huaxin (Mdz7v)

Glyph or Iconographic Image Description: 

This element has been carved from the compound glyph for the place name, Huaxtepec. The main component of the place name is the huaxin or, in Mexican Spanish today, the guaje, a tropical tree with edible pods. The trunk is painted orange, the color usually used for wood. The three branches have greenery, and out of the greenery emerge two red pods per branch.

Description, Credit: 

Stephanie Wood

Added Analysis: 

There are two plants that are called guajes in Mexico today. One is a vine and the other is this acacia tree of the Leguminosae family, native to Mexico and Central America. The tree produces long pods that contain edible seeds that are "eaten raw, toasted or ground into a sauce called guaxmole [i.e. huaxmolli]"--at least in the Huasteca, according to Alec Dempster, Lotería Huasteca (2015), p. 62. They are also mixed with beans or put in tacos. Each pod has about 20 seeds (a good number for Mesoamerican math!), and they are slightly smaller than beans. The red pods were harvested and bundled, as shown in the Florentine Codex, vol. 3, book 11, chapter 6. One can see a photo of the red seed pods, with their green interiors and green seeds, here: When dried, the seed pods can be shaken like a rattle or an instrument for keeping rhythm.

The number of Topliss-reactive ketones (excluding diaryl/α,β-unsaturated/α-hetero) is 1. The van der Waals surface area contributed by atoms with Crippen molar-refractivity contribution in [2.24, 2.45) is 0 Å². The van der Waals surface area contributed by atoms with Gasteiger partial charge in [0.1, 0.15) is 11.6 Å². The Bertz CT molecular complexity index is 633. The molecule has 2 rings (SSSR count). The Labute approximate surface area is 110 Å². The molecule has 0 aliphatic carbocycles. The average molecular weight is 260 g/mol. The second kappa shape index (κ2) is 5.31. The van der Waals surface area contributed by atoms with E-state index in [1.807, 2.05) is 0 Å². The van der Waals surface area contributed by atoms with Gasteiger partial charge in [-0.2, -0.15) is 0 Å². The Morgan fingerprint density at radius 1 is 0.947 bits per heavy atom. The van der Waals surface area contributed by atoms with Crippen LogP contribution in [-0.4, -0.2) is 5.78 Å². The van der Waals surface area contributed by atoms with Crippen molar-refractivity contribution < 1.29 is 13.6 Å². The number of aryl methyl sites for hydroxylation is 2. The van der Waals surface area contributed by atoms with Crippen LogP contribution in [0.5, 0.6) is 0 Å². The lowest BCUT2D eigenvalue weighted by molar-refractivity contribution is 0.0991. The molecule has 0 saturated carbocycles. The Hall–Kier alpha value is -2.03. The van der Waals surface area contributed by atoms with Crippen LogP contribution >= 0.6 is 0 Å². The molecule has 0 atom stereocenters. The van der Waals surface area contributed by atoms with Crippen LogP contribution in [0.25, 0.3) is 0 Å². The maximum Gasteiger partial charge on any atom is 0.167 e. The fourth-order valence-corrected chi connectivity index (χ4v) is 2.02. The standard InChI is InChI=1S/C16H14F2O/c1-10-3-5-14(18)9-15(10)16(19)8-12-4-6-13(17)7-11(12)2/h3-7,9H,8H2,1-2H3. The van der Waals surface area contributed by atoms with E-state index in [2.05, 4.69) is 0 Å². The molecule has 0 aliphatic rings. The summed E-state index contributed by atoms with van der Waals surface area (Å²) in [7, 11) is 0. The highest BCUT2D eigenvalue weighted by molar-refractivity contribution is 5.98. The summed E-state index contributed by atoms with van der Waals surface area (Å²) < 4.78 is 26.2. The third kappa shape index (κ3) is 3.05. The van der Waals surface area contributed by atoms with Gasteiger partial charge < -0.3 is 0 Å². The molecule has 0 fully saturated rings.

Added Analysis, Credit: 

Stephanie Wood

Source Manuscript: 
Date of Manuscript: 

c. 1541, but by 1553 at the latest

Creator's Location (and place coverage): 

Mexico City

Cultural Content & Iconography: 
Cultural Content, Credit: 

Stephanie Wood

Shapes and Perspectives: 

hoatzin, hoaxin, uaxin, uachi, huachi, guaje, huaje

Glyph or Iconographic Image: 
Relevant Nahuatl Dictionary Word(s): 
Additional Scholars' Interpretations: 

tropical tree with edible pods

Glyph/Icon Name, Spanish Translation: 

el guaje, árbol tropical con vainas comestibles

Spanish Translation, Credit: 

Stephanie Wood

Image Source: 

Codex Mendoza, folio 7 verso,, image 25, of 188.

Image Source, Rights: 

The Bodleian Libraries, University of Oxford, hold the original manuscript, the MS. Arch. Selden. A. 1. This image is published here under the UK Creative Commons, “Attribution-NonCommercial-ShareAlike 3.0 License” (CC-BY-NC-SA 3.0).

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